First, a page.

But then, the capacity to lie implies the capacity to recognize truth, which in turn requires both participants to share a compatible perspective of the reality before them. At this point, I’m not sure that can really be said of Pilot and Crichton. This is a point that the latter alludes to when he says Pilot can’t know the kind of things that go on outside his chamber, and the disconnect between these particular characters is exacerbated by their vast culture gap. D’Argo is willing to adopt Earth expressions like “slam dunk,” even if he does mangle it into “slim duck,” but Pilot still speaks just as he did when we first met him, albeit in a more irate tone. Even with translator microbes, Pilot and Crichton are speaking different languages, give or take the occasional “obfuscate.”

Theirs is the show’s most organic Moya-set conflict, but Pilot’s immobility makes him far from ideal as an antagonist for Crichton. “Scratch ‘N’ Sniff” plays their tension to the absolute hilt, but it can only provide five or so minutes of framing sequences. John needs someone who he can spar with while on the move, and D’Argo is the best of a trio of imperfect options. Jool isn’t a great pick, given that she’s still more annoying than anything else, and Chiana is too strange and too confused with herself to really have time to take issue with Crichton. D’Argo, for his part, shares much of the same self-importance and prejudice that he accuses Crichton of, offering a thick sheen of hypocrisy to his criticisms. Raxil comes the closest to defining the central mystery of Crichton and D’Argo’s relationship, as she lists all the remarkable mayhem they have caused together and peevishly asks whatever happened to those two notorious criminals.

That’s a question worth asking, but it isn’t one that “Scratch ‘N’ Sniff” answers all that convincingly. The most logical explanation again goes back to the losses that both have experienced: Zhaan, Aeryn, Jothee, and so on. But their anger at each other can only ever be an indirect manifestation of that pain, and neither is introspective enough—not with each other, certainly—to dig down and recognize what is really pushing them to argue. Ultimately, the pair are great friends who just aren’t feeling very friendly these days, and that’s definitely something that can happen in real-world relationships. But that’s a relatively tepid emotional beat compared to the other Crichton’s love for Aeryn and distrust of Crais, Scorpius’ hatred of the Scarrans, and even Pilot’s utter exasperation with Moya’s passengers. The fact that D’Argo and John don’t even consistently appear remember that they’re supposed to be fighting only makes it more unconvincing. As trippy comedy, “Scratch ‘N’ Sniff” is damn impressive. But as a character piece, as with the previous two Moya-centric plots, the episode flails around trying to sell something that just isn’t really there.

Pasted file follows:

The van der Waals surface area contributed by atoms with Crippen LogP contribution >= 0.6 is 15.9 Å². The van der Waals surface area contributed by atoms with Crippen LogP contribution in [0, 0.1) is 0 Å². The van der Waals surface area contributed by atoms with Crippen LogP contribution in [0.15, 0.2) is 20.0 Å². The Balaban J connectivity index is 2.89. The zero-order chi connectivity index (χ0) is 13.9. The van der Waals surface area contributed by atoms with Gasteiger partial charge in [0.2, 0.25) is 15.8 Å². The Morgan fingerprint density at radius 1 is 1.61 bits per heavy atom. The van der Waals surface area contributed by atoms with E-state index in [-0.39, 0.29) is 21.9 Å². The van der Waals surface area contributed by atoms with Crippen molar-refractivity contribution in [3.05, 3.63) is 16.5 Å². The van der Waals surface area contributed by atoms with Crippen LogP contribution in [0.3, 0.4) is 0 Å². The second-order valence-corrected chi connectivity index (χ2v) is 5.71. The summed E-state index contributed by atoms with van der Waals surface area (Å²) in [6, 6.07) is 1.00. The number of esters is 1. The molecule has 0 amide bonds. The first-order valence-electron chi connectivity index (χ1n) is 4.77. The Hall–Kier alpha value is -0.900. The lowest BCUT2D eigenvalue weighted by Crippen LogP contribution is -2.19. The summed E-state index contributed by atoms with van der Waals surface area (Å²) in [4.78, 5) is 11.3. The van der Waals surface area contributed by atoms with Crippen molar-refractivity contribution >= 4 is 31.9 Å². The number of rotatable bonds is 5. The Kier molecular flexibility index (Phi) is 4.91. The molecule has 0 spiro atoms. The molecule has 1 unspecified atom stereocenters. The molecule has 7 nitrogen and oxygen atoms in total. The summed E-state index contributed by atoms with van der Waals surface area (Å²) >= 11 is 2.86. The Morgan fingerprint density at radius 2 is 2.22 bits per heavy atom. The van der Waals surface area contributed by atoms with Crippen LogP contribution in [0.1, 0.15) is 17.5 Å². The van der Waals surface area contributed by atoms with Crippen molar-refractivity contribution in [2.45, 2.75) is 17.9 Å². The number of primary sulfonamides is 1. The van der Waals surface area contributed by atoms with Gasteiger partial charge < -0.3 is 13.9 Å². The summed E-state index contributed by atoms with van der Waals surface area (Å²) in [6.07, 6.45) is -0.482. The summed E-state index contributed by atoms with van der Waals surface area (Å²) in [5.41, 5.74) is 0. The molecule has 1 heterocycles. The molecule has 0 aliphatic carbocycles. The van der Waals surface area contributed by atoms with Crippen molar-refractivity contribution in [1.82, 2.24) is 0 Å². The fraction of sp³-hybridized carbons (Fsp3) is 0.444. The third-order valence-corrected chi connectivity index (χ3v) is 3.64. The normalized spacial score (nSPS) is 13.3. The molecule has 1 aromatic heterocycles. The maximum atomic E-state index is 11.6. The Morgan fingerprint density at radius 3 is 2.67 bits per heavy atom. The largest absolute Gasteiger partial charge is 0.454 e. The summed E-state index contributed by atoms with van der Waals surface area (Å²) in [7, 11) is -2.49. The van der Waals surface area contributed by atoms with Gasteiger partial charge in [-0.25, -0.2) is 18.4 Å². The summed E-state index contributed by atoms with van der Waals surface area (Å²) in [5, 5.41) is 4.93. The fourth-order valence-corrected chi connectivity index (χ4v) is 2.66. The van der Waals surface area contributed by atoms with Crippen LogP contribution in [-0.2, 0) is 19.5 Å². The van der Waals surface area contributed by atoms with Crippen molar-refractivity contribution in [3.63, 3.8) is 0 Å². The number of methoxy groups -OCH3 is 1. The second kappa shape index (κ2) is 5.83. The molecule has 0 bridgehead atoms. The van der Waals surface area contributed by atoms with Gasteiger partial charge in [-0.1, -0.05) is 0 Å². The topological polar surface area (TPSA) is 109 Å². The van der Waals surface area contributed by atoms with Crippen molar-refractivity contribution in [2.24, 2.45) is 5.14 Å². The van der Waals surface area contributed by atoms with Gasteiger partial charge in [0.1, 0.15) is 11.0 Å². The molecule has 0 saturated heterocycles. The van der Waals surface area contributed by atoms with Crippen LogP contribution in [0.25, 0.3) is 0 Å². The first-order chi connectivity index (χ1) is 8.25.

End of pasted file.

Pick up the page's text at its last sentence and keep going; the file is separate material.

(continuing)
Stray observations:

  • As my subhead indicates, it’s left gloriously unexplained just how Crichton woke up in the holding cell wearing some rather fetching fishnet stockings. It’s one of the more human fashions we’ve seen, though at least everyone in Fe’Tor’s band is wearing something equally kinky, so it’s not too hard to explain. Honestly, his guards’ getup needs to be seen to be believed; one can only imagine how much his henchmen sweat over the course of a given working day. Either that or his air conditioning bills must be through the roof. In any event, Crichton’s stockings is a tiny mystery, but it’s hardly Red Dwarf’s orange traffic cone.
  • You’ve got to feel a bit for Anthony Martin as Fe’Tor’s main henchman Mitols. He cuts a reasonably villainous figure, but he’s the kind of baddie who should be wearing some kind of faintly militaristic uniform. His costume makes him look like an accountant who decided to try out some basic fetish gear and then realized he’d lost the receipt to return it, meaning he might as well wear the damn thing.
  • One last point about the Crichton and D’Argo relationship: I think I might find it a bit more compelling if the show were more willing to acknowledge the actual ways in which the two act like assholes. The show is so concerned with their bickering with each other that it kind of skirts past more obviously troublesome behavior, like D’Argo’s initial attempt to “rescue” Chiana and Jool. His instincts are right, in that anyone not currently in a drugged-out stupor could recognize Fe’Tor is up to no good, but he’s so horrendous at even the most basic diplomacy that he again tries to force others to do what he commands. As ever, it isn’t a good look for the Luxan, but Farscape has been presenting him as a domineering jerk ever since he really began searching in earnest for Jothee, and we’re still waiting for the show to properly call him out on that behavior.
  • John and Chiana share a moment of real, earnest compassion for one another. In what might actually be the best illustration of the episode’s faltering emotional themes, this moment of genuine emotion just ends up weirding both of them out. Still, nice to see they remain friends.

Next week: Remember how heartbreaking “Self-Inflicted Wounds” was? Well, buckle up for “Infinite Possibilities.” At least we’re going to get to see some old friends and/or enemies again.

Filed Under: TV, Farscape